Farmers in America have had a banner year as crop prices soared and exports to China increased, which means farm income boomed, according to Bloomberg.
Farm income has been struggling over the last decade, but since President Trump's China trade deal and virus pandemic, Beijing has instructed domestic firms to dramatically increase ag imports from the U.S. Prices have also catapulted higher and marked 2021 as a pretty good damn year to be an American farmer.
USDA estimates farm income from crops to surge around 20% to $230.1 billion in 2021, the second-highest ever, almost surpassing the record in 2012.
It remains unclear how long the good times will last, considering snarled supply chains and the cost of everything is on the rise. Energy, fertilizer, machinery, and labor costs are rising, indicating margin compression ahead. There's also an issue of slumping corn and soybean prices from their highs in recent months.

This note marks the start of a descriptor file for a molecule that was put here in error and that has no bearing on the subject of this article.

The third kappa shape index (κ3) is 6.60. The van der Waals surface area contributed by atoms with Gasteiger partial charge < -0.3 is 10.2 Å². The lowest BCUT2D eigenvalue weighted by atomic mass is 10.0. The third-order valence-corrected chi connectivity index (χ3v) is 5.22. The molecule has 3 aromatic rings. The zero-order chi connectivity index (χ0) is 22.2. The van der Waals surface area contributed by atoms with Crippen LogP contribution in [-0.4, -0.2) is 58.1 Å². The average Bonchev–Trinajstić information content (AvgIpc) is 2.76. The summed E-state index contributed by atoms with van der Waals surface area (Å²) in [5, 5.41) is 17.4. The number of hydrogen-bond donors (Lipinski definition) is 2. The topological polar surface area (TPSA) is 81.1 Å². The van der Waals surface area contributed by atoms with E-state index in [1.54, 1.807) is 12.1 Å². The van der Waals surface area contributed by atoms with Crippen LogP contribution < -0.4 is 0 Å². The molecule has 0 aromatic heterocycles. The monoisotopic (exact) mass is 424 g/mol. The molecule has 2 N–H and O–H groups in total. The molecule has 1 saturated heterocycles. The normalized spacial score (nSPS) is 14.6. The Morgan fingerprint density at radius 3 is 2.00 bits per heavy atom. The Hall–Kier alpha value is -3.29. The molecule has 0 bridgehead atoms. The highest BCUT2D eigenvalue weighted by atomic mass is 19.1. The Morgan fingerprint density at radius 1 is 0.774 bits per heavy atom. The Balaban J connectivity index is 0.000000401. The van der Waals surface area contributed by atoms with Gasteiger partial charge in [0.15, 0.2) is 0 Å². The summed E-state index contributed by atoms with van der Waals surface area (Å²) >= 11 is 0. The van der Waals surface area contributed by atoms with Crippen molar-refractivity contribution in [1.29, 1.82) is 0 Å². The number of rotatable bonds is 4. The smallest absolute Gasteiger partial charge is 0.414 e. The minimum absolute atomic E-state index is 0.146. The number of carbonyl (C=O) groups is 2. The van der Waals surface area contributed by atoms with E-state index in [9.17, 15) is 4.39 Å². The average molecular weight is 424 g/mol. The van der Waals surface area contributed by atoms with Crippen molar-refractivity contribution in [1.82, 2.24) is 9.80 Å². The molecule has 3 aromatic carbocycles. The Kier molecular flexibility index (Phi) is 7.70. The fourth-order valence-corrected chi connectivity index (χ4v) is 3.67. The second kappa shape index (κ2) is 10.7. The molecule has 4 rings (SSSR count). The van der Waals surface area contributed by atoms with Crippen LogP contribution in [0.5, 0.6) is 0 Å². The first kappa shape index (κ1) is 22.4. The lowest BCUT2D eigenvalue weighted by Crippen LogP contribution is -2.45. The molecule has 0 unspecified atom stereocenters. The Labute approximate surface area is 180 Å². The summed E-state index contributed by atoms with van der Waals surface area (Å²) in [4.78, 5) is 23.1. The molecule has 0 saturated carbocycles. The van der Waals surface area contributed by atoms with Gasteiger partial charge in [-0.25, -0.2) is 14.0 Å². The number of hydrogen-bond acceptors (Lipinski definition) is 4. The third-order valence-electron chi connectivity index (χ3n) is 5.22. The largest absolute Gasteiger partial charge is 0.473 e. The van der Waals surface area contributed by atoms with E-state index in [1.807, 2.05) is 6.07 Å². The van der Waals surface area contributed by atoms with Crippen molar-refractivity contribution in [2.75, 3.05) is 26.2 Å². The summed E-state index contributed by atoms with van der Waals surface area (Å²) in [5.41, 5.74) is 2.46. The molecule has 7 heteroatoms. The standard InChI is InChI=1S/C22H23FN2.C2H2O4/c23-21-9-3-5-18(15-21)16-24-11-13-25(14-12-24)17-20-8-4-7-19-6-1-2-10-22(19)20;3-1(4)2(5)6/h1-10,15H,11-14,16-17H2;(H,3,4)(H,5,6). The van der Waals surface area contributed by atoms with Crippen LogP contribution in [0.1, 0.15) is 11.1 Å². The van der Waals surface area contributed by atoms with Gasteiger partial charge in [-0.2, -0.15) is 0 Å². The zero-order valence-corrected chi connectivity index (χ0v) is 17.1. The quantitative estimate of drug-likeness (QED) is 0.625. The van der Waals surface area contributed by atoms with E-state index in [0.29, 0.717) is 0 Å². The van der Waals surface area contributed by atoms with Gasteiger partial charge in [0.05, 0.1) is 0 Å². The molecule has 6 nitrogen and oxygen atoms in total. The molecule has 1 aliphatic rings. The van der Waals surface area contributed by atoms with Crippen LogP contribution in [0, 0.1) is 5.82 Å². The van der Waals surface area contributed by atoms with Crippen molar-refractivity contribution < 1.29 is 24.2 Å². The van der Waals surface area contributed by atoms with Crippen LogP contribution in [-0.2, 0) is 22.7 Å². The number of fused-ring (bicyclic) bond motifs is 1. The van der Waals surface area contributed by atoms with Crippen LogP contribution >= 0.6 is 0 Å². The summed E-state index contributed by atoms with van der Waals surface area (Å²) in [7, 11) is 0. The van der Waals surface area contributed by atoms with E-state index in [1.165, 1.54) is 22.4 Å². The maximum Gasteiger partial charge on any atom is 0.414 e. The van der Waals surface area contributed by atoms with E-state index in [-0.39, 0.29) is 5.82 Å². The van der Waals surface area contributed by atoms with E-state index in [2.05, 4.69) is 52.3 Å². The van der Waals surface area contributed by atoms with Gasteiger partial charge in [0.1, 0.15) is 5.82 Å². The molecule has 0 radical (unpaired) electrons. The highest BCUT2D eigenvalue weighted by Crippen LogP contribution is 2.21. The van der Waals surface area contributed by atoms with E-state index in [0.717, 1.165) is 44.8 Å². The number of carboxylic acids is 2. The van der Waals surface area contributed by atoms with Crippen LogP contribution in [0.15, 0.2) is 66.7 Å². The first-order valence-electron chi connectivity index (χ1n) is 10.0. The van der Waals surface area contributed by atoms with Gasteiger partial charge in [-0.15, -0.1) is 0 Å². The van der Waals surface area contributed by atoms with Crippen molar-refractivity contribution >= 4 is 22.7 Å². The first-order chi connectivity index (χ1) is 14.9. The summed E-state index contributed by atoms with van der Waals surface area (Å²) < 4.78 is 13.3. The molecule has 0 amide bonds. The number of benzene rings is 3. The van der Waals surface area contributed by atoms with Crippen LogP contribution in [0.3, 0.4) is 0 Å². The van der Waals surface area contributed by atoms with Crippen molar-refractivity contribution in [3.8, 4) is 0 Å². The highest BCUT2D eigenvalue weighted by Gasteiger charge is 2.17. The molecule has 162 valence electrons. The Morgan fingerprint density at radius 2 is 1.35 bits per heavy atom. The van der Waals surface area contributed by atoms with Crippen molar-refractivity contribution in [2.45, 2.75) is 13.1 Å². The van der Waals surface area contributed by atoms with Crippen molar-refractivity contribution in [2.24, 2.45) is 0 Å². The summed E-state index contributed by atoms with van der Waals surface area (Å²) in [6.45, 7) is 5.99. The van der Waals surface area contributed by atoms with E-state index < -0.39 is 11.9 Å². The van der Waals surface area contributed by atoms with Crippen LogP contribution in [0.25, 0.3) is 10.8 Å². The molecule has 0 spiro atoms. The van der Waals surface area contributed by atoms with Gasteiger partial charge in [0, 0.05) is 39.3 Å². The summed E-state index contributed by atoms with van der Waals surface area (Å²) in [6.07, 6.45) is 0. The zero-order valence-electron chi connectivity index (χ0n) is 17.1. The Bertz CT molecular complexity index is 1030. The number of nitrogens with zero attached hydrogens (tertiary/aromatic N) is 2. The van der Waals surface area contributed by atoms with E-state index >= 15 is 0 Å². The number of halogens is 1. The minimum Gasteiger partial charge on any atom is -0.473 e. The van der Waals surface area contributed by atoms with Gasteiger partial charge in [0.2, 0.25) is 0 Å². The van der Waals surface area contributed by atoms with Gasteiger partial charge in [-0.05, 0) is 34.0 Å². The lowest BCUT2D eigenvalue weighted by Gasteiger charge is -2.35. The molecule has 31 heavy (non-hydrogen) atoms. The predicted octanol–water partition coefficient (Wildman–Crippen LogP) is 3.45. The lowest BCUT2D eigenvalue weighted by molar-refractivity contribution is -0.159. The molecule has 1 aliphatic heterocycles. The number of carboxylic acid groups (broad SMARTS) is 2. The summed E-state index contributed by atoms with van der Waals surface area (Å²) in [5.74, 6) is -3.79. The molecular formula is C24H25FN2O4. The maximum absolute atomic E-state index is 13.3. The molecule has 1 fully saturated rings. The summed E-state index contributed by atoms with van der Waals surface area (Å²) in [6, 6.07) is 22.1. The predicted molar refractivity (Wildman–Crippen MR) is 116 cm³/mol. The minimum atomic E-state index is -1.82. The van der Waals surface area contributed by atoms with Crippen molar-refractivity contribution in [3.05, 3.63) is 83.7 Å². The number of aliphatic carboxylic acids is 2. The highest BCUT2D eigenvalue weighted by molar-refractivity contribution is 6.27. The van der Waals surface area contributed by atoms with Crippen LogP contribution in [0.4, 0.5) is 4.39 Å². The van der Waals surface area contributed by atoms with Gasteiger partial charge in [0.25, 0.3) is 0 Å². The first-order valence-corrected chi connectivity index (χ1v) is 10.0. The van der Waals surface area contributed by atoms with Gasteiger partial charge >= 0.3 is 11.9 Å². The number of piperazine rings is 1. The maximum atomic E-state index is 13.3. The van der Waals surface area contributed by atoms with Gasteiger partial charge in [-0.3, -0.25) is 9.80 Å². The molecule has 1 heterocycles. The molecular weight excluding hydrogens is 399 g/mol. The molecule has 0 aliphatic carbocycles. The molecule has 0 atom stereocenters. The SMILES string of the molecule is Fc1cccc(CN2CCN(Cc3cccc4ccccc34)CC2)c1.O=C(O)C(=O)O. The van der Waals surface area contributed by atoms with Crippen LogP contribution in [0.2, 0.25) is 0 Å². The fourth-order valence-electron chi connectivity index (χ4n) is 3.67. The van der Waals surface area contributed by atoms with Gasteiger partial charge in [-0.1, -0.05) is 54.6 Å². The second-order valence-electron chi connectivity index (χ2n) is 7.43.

But the Bloomberg ag index remains in an overall uptrend.
Bloomberg expects the USDA to increase estimates for domestic corn and soybean stockpiles on Tuesday.
Even with record drought and back-to-back heat waves in the western half of the U.S., farmers like Zach Egesdal in Iowa still "produced better than we thought with the limited moisture."
"We've sold more than we have in the last few years out of the field for both corn and soybeans," Egesdal told Bloomberg. "We were able to lock in a profit and made more sales."
Rising costs and uncertainty could doom farm income in 2022:
"All of our inputs for next year are going to be significantly higher than what they were this past year," farmer Pat Swanson from Iowa said.